You’ve got one chance to watch a baseball game at the hallowed Hanshin Koshien Stadium. You want the best experience possible, but you don’t know where to start. Is that you? Then look no further – your quest for the best tickets is about to be solved. And if it’s not, well, you can always send your questions my way, and I’ll do what I can to help: email@example.com
There are four main ways to get tickets if you do not speak or read Japanese:
This website simply provides an English translation of the application form for tickets, which is on a separate website, and is in Japanese. You need to switch back and forth between two browser tabs to get the job done. But still, this is extremely helpful if you’re living overseas and want to get your tickets by yourself and have fuller control over the seats you get. You still cannot specify your exact seats unless you are in the Hanshin Tigers fan club (which is only available to those with a Japanese address). You can get it down to a general section (ticket price range) but that’s it.
Advantages: You can say you got your tickets all by yourself without depending on others’ help and/or services. You save yourself money by not having to pay service fees. You can get your tickets as early in advance as regular fans in Japan, which makes planning your trip around baseball games (or vice versa) much easier than waiting until you land in Japan to decide.
Disadvantages: It requires time to get through everything. While directions are thorough, this method may intimidate less confident online shoppers. Also, using this method only gets you the tickets when you get to the stadium. Make sure you print off the QR-code for your tickets before you get there (or at least take a screen shot of it), or else have your own Wifi source at the park.
For a nominal service charge ($59 US, regardless of how many tickets you want or how many different games/stadiums you want tickets for), they will take care of all the details for you. You choose your date, the number of tickets, and the general area you want to sit in (or price budget). They get you the tickets and arrange for them to be delivered to your hotel when you arrive in Japan. Can’t get much easier than that!
Advantages: On top of everything you just read, they will help you get a refund in case the game gets rained out. The payment options include PayPal, which Koshien Stadium itself does not accept. You get excellent English-speaking customer service in case you have any questions. You can also get tickets for sumo through this site! (And the service charge is still the same!) Finally, you can place your order any time during the year. Though they will not be able to get the tickets any earlier than the general public, at least they will make the purchase as early as possible, ensuring you the best tickets your money can buy.
Disadvantages: You have to make the request at least 4 days before the game. You have to pay a service fee. (But since time is money, it’s actually very reasonable.)
Wait until you arrive in Japan and go to a local convenience store.
Lawson, Family Mart, 7-11, and the rest. They all have machines that can issue you tickets to any sporting or entertainment even in the country – provided there are still tickets available! Just step up to the machine, and look lost and puzzled as to what to do. (The machine interfaces are in Japanese only!) If things go the way they should in Japan, a store clerk will help you navigate the system, though their English is quite likely minimal. Communication might be tough, but you’ll get through it, buy tickets, and have stories to tell at the end of your trip.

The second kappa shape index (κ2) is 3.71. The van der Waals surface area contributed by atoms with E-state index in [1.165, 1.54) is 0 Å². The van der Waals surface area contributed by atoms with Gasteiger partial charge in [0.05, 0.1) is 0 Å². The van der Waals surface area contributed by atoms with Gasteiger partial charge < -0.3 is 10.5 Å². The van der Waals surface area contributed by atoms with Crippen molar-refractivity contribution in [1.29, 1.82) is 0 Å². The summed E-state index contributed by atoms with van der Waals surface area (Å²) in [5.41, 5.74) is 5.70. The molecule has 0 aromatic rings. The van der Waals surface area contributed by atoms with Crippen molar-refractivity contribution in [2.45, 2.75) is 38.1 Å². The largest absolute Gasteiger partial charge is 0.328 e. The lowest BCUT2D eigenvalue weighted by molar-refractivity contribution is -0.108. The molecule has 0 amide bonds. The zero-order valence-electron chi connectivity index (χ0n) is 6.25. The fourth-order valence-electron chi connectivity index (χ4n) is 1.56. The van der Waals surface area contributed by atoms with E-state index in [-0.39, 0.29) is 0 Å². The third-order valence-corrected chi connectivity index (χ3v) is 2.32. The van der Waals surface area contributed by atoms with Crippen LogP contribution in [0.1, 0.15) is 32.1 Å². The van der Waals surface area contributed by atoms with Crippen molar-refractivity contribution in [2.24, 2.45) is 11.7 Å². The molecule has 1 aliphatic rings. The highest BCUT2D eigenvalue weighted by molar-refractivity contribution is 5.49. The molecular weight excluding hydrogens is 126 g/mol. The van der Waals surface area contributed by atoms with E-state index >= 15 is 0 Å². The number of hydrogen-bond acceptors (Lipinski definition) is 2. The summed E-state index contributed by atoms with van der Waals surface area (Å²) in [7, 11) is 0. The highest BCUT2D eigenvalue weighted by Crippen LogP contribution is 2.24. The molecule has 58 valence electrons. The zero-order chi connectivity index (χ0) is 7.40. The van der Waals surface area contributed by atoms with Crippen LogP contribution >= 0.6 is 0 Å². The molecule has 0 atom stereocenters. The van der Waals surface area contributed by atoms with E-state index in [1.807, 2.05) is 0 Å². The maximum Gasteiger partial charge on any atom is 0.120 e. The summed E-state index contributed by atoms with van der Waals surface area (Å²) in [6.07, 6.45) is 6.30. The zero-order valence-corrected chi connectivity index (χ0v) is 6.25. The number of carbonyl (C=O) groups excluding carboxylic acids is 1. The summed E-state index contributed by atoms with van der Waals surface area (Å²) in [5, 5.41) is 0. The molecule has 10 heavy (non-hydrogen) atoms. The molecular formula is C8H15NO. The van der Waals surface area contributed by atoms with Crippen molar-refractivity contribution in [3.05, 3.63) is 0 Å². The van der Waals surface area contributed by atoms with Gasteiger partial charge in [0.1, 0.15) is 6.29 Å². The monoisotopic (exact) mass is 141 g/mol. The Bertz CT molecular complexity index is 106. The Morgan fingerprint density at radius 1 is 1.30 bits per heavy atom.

Advantages: You don’t have to plan ahead and worry about whether or not the game will be rained out, whether or not you’ll be in that particular city on that particular day of your trip, and so on. You don’t need a credit card to get these tickets. (Of course, you will need Japanese cash.)
Disadvantages: There is a greater chance that the game will be sold out if you wait until you arrive in Japan to buy the tickets. You won’t get the cool tickets that Koshien Stadium issues that are in Tigers colors and have a picture of a player or two on them. Your store clerk might not know English or baseball, and that could lead to problems getting the types of tickets you want.
If all else fails…
Middle-Aged Men “Scalping” Tickets
I say this half tongue-in-cheek, since scalping is illegal here and there is no chance these men would actually rip you off. But on most game days (in my experience) there are a few men standing about 1/4 of the way between Hanshin Koshien Station and the stadium. Make sure you leave the station out the West Exit! The picture above shows green “turnstile” gates, and that is generally the whereabouts of the men with tickets. If you make eye contact with them, they will probably try to get you to buy their tickets. And if you do, your hopes of getting into a game have been salvaged! Pay cash, get tickets, walk 100 meters south, and you’re in!
Advantages: If you tried any of the above options and they didn’t work (because the game was already sold out, or whatever), then this saved you from leaving Japan without having seen a baseball game at Koshien.
Disadvantages: You might not notice them. They might not notice you. They might not be there. They might not have enough tickets for your group. OR, you might have to get a couple of tickets here, a couple of tickets there. Anyways, this option is really last-resort and high-risk. (Not of being ripped off or cheated out of your money… just of not getting tickets.)
So there you have it.
Now, if you want more advice about what part of the stadium is best to sit in, click here for my seating breakdown. Also, as I said above, if you have any questions that you’d like answered, drop me a line: firstname.lastname@example.org